Monthly Archives: May 2021

Senate W&M budget released

SENATE W&M COMMITTEE OFFERS $47.6B FY22 BUDGET WITH KEY INVESTMENTS IN MUNICIPAL & SCHOOL AID 

• INCLUDES THE FULL $39.5M INCREASE IN UGGA
• INCREASES CHAPTER 70 BY $220M ABOVE FY21,FUNDING THE STUDENT OPPORTUNITY ACT ON SCHEDULE
• INCREASES CHARTER SCHOOL REIMBURSEMENTS BY $31.7M• ADDS $46M FOR STUDENT ENROLLMENT AND SUMMER SCHOOL GRANTS
• INCLUDES $389M TO FUND THE SPECIAL EDUCATION CIRCUIT BREAKER• ADDS $1M TO McKINNEY-VENTO REIMBURSEMENTS OVER FY21
•ADDS $4M TO PILOT 

May 11, 2021 

Dear Osler Peterson, 

Earlier today, the Senate Ways & Means Committee advanced a $47.6 billion fiscal 2022 state budget plan to the full Senate for consideration later this month. The plan would increase overall state expenditures by 2.6% over the current year’s budget, and reflects a 4.3% increase over the Governor’s January budget proposal. The SW&M budget matches the 3.5% increase in Unrestricted General Government Aid (UGGA) in the Governor’s and House budgets, would significantly increase Chapter 70 school aid, and includes $40 million in a one-time grant program targeting student enrollment decline. 

The full Senate will start debate on the FY22 budget on Tuesday, May 25, and Senate members must file all budget amendments by 2 p.m. on Friday, May 14. The Senate usually considers over 1,000 amendments during budget debate week. 

The SW&M budget would increase funding for other major aid programs by adding $220 million to Chapter 70 aid over FY21; $37 million in additional funds for Charter School Mitigation payments, and an additional $1 million for McKinney-Vento transportation for homeless students. To acknowledge student enrollment declines due to the public health emergency, S. 3 would set aside $40 million in a one-time reserve account to assist districts impacted by the decline, as well as $6 million in one-time grant funding for summer school and student mental health support. The proposal would also provide an increase of $1 million for public libraries and $1 million for regional public libraries. S.3 also proposes a $4 million increase for the Payment-in-Lieu-of-Taxes (PILOT) for state-owned land account. 

Later Today or by the End of the Week, You Can Use This Link to See Your Community’s Local Aid and Preliminary Cherry Sheet Numbers in the Senate Ways & Means Budget, as Posted by the Division of Local Services 

You Can Link to the SW&M Committee’s Budget Here 

Chapter 70

The Senate Ways & Means budget would increase Chapter 70 aid by $220 million over FY21, bringing the total to $5.503 billion. S. 3 would fund the “goal rates” originally set forth in the Student Opportunity Act, which set a seven-year schedule that was to begin in FY21 but was sidelined last year due to the public health emergency. To get back on track, the MMA joined with other education advocates to ask the Legislature to fund Chapter 70 at an SOA implementation rate of one-sixth rather than one-seventh in order to return to the intended schedule. The House-Senate local aid agreement included a commitment to fund the Student Opportunity Act increases at one-sixth. S. 3 includes a one-time provision, introduced in the Governor’s budget and supported by the MMA, that would allow municipalities to use a portion of their school district’s Elementary and Secondary School Emergency Relief (ESSER II) federal grant award toward the increase from last year in their required local contribution. The House did not include this language.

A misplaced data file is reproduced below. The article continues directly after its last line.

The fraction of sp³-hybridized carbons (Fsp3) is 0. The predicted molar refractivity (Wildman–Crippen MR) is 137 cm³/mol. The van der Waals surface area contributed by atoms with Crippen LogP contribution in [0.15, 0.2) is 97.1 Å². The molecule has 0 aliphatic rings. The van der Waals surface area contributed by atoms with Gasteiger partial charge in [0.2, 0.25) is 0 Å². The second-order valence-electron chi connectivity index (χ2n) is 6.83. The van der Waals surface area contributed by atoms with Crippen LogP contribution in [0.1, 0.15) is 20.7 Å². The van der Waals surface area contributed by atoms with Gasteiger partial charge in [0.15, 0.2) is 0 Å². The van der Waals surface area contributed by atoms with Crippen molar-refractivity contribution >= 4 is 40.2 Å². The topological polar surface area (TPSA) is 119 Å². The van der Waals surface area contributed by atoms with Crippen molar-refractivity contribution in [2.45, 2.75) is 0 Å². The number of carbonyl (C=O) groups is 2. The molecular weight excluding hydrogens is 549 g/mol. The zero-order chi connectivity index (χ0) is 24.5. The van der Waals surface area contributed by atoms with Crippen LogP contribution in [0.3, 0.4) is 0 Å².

Rural School Aid
Rural School Aid is funded at $3 million, reinserting an important account for rural school districts, especially those struggling with declining enrollment. The Governor funded this account at $1.5 million, half of the FY21 appropriation, and the House did not include the line item. 

Special Education Circuit Breaker
S. 3 provides $387.9 million, including approximately $15 million funds carried over from the previous year, for the Special Education Circuit Breaker, reimbursing school districts for the high cost of educating students with disabilities at the statutorily required 75% reimbursement rate. This reimbursement rate, as well as the inclusion of costs associated with out-of-district transportation, reflect obligations outlined in the Student Opportunity Act. The total appropriation is higher than the budgets offered by the Governor and the House. 

Charter Schools
To address charter school mitigation payments, S. 3 includes $149.1 million to reimburse school districts at 75%, the rate set forth in year one of the Student Opportunity Act implementation schedule, for costs incurred when students leave to attend charter schools, which is $5 million below the House budget. The MMA points out that charter school finance presents a major challenge to many districts, in a number of cases negating the increases districts realize in Chapter 70 aid. 

School Transportation
The Senate Ways and Means budget decreases regional school transportation to $78.6 million. The House budget was higher at $82 million. The Senate Ways and Means budget would increase transportation for homeless students under McKinney-Vento by $1 million over FY21, to $14.4 million. Out-of-district vocational transportation is level-funded at $250,000. 

PILOT Funding Increased
Recognizing the importance of Payments-in-Lieu-of-Taxes (PILOTS) for state-owned land, the Senate Ways & Means Committee increased the line item to $35 million (a $4 million increase over FY21). The Governor’s budget had recommended level-funding at $31 million; the House increased the account to $33 million. Underfunding PILOT over the years has created a significant hardship for smaller communities with large amounts of state-owned property.